Michael V. Hayden, the former director of both the Central Intelligence Agency and National Security Agency, is receiving intensive medical care after suffering a stroke earlier this week.
According to a statement released by George Mason University, which hosts a school of government in his honor, Hayden was at home when he suffered a stroke that led him to be hospitalized.
“As General Hayden begins the healing process, the family requests that their privacy be respected,” read the Friday statement issued on behalf of Hayden’s family. “The General and his family greatly appreciate the warm wishes and prayers of his friends, colleagues and supporters.”
The former CIA and NSA director served as a four-star general in the United States Air Force and has served under Presidents Bill Clinton, George W. Bush and Barack Obama.
The CIA’s Deputy Director Gina Haspel wished Hayden a “speedy recovery” via the agency’s Twitter page Friday evening.
“Mike’s long career of public service and commitment to national security continue to be an inspiration to all intelligence officers,” said the Trump-appointed director, whose nomination Hayden supported. “Our thoughts are with Mike, Jeanine, & their family.”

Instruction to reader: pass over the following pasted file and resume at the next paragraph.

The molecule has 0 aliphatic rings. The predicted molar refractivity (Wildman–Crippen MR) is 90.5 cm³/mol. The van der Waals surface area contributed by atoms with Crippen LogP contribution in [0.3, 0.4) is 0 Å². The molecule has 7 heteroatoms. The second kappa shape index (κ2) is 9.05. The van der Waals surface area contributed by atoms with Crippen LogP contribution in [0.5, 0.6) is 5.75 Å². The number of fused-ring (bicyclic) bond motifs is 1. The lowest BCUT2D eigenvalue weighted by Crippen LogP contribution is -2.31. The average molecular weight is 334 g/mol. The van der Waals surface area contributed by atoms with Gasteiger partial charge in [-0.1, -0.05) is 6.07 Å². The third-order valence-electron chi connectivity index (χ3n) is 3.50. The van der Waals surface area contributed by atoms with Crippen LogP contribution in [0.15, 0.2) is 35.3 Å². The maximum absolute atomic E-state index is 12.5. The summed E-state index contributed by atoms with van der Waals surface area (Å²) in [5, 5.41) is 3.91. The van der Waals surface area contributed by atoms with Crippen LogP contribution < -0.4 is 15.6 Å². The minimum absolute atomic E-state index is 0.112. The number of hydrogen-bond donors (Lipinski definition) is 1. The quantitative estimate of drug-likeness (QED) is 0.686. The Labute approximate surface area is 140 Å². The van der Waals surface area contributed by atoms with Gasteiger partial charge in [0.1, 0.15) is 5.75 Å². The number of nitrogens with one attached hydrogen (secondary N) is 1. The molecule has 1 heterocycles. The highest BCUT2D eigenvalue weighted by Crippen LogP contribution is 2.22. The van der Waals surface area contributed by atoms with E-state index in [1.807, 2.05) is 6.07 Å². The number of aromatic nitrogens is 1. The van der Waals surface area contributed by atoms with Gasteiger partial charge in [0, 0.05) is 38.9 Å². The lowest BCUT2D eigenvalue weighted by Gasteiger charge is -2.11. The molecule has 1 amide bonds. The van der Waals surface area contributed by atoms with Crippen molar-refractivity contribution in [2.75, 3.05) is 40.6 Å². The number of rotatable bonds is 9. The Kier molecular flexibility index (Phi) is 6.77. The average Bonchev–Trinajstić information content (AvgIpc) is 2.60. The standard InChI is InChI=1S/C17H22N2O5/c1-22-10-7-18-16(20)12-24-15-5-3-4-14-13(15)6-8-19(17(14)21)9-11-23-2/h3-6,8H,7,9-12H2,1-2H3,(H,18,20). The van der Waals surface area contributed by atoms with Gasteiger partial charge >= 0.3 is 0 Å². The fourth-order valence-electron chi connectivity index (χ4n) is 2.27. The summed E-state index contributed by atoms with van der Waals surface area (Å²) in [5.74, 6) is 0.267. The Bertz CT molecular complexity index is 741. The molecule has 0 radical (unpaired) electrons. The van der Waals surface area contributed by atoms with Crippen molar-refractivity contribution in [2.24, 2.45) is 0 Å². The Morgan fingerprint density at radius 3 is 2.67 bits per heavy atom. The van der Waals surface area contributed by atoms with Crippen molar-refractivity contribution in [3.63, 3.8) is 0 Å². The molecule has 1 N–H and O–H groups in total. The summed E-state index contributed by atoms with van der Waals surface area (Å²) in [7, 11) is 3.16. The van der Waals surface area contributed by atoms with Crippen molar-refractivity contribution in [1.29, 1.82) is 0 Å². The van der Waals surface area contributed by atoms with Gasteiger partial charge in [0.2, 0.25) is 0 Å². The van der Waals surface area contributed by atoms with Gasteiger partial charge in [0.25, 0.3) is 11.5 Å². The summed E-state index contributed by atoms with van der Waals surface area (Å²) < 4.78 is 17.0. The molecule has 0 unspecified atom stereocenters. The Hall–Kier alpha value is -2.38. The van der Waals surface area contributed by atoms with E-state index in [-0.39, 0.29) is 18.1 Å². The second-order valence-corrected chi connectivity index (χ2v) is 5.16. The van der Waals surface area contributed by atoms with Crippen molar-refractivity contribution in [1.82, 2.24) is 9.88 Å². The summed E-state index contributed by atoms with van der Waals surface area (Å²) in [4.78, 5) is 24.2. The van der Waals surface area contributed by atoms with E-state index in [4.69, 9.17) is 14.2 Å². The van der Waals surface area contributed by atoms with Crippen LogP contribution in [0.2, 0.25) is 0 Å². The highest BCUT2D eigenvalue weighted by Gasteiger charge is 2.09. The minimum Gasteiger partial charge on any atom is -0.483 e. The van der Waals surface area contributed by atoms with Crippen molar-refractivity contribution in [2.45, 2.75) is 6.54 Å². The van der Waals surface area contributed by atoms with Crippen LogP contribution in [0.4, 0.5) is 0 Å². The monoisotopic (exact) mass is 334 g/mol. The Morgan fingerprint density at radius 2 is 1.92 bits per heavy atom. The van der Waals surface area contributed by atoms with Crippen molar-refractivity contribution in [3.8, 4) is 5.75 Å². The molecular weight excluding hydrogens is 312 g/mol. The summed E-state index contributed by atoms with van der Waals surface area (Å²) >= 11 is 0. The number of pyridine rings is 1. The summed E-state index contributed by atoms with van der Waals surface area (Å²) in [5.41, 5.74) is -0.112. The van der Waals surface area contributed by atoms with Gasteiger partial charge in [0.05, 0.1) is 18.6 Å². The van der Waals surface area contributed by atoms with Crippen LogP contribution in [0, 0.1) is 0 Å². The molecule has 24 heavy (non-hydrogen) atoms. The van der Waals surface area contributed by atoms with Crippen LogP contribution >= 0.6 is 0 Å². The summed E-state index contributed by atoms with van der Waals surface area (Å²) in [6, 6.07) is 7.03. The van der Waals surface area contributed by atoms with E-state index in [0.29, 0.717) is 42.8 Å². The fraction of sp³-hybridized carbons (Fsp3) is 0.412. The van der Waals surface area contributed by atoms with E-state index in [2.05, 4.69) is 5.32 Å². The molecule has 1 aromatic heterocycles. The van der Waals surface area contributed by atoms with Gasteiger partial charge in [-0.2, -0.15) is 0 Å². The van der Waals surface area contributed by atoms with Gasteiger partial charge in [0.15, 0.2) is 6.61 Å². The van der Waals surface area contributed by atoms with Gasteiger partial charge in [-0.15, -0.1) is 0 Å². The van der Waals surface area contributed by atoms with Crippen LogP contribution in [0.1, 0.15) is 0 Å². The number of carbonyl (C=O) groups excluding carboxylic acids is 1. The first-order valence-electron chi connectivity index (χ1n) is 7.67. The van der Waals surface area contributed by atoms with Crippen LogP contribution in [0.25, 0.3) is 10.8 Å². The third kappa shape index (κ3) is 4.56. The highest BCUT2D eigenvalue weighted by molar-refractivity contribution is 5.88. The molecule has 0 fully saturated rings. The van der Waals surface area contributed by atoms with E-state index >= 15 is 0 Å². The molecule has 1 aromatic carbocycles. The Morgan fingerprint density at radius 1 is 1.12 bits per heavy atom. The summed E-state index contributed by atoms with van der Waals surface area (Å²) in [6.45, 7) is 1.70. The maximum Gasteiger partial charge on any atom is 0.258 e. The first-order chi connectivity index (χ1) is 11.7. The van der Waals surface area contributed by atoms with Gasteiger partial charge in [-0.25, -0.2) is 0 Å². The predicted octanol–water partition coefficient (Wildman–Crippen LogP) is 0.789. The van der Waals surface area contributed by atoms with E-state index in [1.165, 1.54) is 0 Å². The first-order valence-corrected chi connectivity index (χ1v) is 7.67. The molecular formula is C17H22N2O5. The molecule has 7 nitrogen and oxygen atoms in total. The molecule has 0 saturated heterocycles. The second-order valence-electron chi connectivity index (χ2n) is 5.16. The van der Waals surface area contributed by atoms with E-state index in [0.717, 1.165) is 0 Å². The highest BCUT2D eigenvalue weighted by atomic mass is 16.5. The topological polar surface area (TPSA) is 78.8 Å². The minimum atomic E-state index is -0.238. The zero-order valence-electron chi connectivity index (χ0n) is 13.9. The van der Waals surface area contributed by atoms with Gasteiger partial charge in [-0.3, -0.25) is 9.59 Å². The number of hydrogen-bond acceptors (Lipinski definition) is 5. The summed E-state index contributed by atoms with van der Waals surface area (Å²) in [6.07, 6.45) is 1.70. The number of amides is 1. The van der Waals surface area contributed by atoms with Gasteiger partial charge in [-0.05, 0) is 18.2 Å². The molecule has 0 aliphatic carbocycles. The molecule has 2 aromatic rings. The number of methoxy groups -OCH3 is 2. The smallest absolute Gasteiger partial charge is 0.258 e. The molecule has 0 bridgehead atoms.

Hayden, who has spent his post-service career as a national security analyst for CNN and founder of The Michael V. Hayden Center for Intelligence, Policy, and International Security at George Mason, made headlines in July when he was among the many former intelligence officials who had their security clearances called into question by the Trump White House.
“We all agree that the president’s action regarding John Brennan and the threats of similar action against other former officials has nothing to do with who should and should not hold security clearances — and everything to do with an attempt to stifle free speech,” read a August statement signed by Hayden and other ex-intelligence officers in defense of former CIA Director John Brennan after Trump revoked his security clearance.
This article originally appeared on NBC